What do you need in order to write – in terms of space, food, rituals, writing instruments?


I need variety. Sometimes I work from home or at my office, but I like to work in multiple locations. That said, I focus best when writing in coffee shops. There’s something about the bustle of people and the ambient noise that helps me concentrate and makes the writing experience pleasurable for me.

Predictably, then, I like (need?) coffee. When writing, I drink more espresso than my body can handle, and so I burn out after a few hours, usually around lunch since I write best in the morning.


What do you do if you're feeling discouraged during the writing process? Do you have a method of coping with the difficult points in your projects?


Over the years, I’ve learned that discouragement is part of the writing process. It inevitably happens at some point with each project, and I try to see it as a sign that I need to speak with other people about my work: Colleagues, friends, therapists, pets.

Admittedly, at least twice, I tried to quit writing this book. And each time it was talking about my research that reignited my interest in it and helped me overcome whatever psychological impediment of the moment was making it hard for me to return to my laptop and resume writing.

Other things that helped me conquer discouragement (at least temporarily): exercise, time away from writing—and, let’s be honest, wine.


What are you working on now?


I’m exploring several different projects. Currently, I’m writing an article about Jesmyn Ward’s Sing, Unburied, Sing that looks at Black agricultural practices as forms of resistance, belonging, and healing and considers the role of the southern plantation-style prison within the pastoral tradition. I’ve also recently completed a magazine article about trans people’s experiences in the Canadian prison system, which sheds light on looming changes to Corrections Canada’s policy regarding incarcerated trans people and sketches how trans people like Synthia Kavanagh and Katherine Johnson have fought since the seventies for trans rights behind bars. And I’m at work on another magazine article about anti-Black racism in the Canadian prison system. The article about trans rights and anti-Black racism are non-academic and more journalistic, which is a new direction for me.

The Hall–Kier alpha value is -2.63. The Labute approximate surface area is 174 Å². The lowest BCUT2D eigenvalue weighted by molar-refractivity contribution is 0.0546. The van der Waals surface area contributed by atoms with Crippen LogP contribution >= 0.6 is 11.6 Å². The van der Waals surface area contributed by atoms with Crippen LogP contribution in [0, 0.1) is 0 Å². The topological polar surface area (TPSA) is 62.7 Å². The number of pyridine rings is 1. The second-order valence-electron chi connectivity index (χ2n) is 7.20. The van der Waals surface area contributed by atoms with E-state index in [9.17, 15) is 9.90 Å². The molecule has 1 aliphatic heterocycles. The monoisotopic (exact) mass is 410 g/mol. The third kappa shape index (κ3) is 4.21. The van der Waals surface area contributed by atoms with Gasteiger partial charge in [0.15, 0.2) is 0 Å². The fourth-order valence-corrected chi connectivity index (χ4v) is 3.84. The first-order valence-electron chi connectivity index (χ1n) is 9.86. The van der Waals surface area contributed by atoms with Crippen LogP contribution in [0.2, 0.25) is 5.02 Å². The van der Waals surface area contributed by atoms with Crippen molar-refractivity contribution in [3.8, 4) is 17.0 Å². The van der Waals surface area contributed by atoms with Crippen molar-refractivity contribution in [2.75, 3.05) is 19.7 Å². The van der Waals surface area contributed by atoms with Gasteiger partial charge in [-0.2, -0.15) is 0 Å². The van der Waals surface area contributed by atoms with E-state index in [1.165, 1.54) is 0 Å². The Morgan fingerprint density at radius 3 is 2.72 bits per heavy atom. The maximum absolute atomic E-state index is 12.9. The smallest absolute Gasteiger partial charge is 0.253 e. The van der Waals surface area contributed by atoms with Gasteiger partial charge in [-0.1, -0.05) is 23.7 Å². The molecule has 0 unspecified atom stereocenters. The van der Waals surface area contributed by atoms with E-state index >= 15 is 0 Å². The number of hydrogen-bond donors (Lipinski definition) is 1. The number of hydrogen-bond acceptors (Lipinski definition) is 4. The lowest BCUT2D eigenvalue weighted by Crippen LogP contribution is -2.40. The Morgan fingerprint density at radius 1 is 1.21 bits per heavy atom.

Simon Rolston specializes in American literature. His work has been published in journals like American Studies, Critical Survey, and MELUS, and his article, “Shame and the Ex-Convict,” was awarded the Canadian Association of American Studies’ Ernest Redekop prize for 2018. He teaches at Langara College, in British Columbia.

Buy the Book

Prison Life Writing: Conversion and the Literary Roots of the US Prison System

Prison Life Writing is the first full-length study of one of the most controversial genres in American literature. By exploring the complicated relationship between life writing and institutional power, this book reveals the overlooked aesthetic innovations of incarcerated people and the surprising literary roots of the U. S. prison system.

Simon Rolston observes that the autobiographical work of incarcerated people is based on a conversion narrative, a story arc that underpins the concept of prison rehabilitation and that sometimes serves the interests of the prison system, rather than those on the inside. Yet many imprisoned people rework the conversion narrative the way they repurpose other objects in prison. Like a radio motor retooled into a tattoo gun, the conversion narrative has been redefined by some authors for subversive purposes, including questioning the ostensible emancipatory role of prison writing, critiquing white supremacy, and broadly reimagining autobiographical discourse.

An interdisciplinary work that brings life writing scholarship into conversation with prison studies and law and literature studies, Prison Life Writing theorizes how life writing works in prison, explains literature’s complicated entanglements with institutional power, and demonstrates the political and aesthetic innovations of one of America’s most fascinating literary genres.